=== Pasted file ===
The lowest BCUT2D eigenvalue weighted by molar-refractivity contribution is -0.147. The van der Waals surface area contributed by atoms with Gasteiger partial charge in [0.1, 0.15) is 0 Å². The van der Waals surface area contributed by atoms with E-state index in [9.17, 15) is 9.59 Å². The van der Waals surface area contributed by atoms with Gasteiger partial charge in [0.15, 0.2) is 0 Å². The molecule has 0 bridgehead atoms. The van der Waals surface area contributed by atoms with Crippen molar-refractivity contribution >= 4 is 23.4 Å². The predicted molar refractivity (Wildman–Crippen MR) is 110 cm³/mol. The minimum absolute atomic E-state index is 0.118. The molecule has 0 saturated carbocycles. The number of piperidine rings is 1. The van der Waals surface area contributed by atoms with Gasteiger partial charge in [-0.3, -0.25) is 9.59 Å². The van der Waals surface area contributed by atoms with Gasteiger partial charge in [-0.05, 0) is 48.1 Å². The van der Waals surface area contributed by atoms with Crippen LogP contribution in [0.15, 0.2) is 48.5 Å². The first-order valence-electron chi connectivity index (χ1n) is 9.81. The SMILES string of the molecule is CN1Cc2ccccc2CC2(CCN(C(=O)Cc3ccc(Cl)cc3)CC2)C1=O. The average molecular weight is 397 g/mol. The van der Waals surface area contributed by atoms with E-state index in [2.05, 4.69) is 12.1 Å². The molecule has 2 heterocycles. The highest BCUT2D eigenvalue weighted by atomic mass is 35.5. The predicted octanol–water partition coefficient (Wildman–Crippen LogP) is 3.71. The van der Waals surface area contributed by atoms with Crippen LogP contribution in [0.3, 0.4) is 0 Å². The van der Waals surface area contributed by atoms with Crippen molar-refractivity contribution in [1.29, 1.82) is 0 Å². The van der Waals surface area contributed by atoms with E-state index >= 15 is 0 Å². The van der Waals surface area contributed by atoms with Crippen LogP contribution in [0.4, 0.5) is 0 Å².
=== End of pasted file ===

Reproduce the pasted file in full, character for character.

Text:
The lowest BCUT2D eigenvalue weighted by molar-refractivity contribution is -0.147. The van der Waals surface area contributed by atoms with Gasteiger partial charge in [0.1, 0.15) is 0 Å². The van der Waals surface area contributed by atoms with E-state index in [9.17, 15) is 9.59 Å². The van der Waals surface area contributed by atoms with Gasteiger partial charge in [0.15, 0.2) is 0 Å². The molecule has 0 bridgehead atoms. The van der Waals surface area contributed by atoms with Crippen molar-refractivity contribution >= 4 is 23.4 Å². The predicted molar refractivity (Wildman–Crippen MR) is 110 cm³/mol. The minimum absolute atomic E-state index is 0.118. The molecule has 0 saturated carbocycles. The number of piperidine rings is 1. The van der Waals surface area contributed by atoms with Gasteiger partial charge in [-0.3, -0.25) is 9.59 Å². The van der Waals surface area contributed by atoms with Gasteiger partial charge in [-0.05, 0) is 48.1 Å². The van der Waals surface area contributed by atoms with Crippen LogP contribution in [0.15, 0.2) is 48.5 Å². The first-order valence-electron chi connectivity index (χ1n) is 9.81. The SMILES string of the molecule is CN1Cc2ccccc2CC2(CCN(C(=O)Cc3ccc(Cl)cc3)CC2)C1=O. The average molecular weight is 397 g/mol. The van der Waals surface area contributed by atoms with E-state index in [2.05, 4.69) is 12.1 Å². The molecule has 2 heterocycles. The highest BCUT2D eigenvalue weighted by atomic mass is 35.5. The predicted octanol–water partition coefficient (Wildman–Crippen LogP) is 3.71. The van der Waals surface area contributed by atoms with Crippen LogP contribution in [0.3, 0.4) is 0 Å². The van der Waals surface area contributed by atoms with Crippen molar-refractivity contribution in [1.29, 1.82) is 0 Å². The van der Waals surface area contributed by atoms with E-state index >= 15 is 0 Å². The van der Waals surface area contributed by atoms with Crippen LogP contribution in [0.4, 0.5) is 0 Å².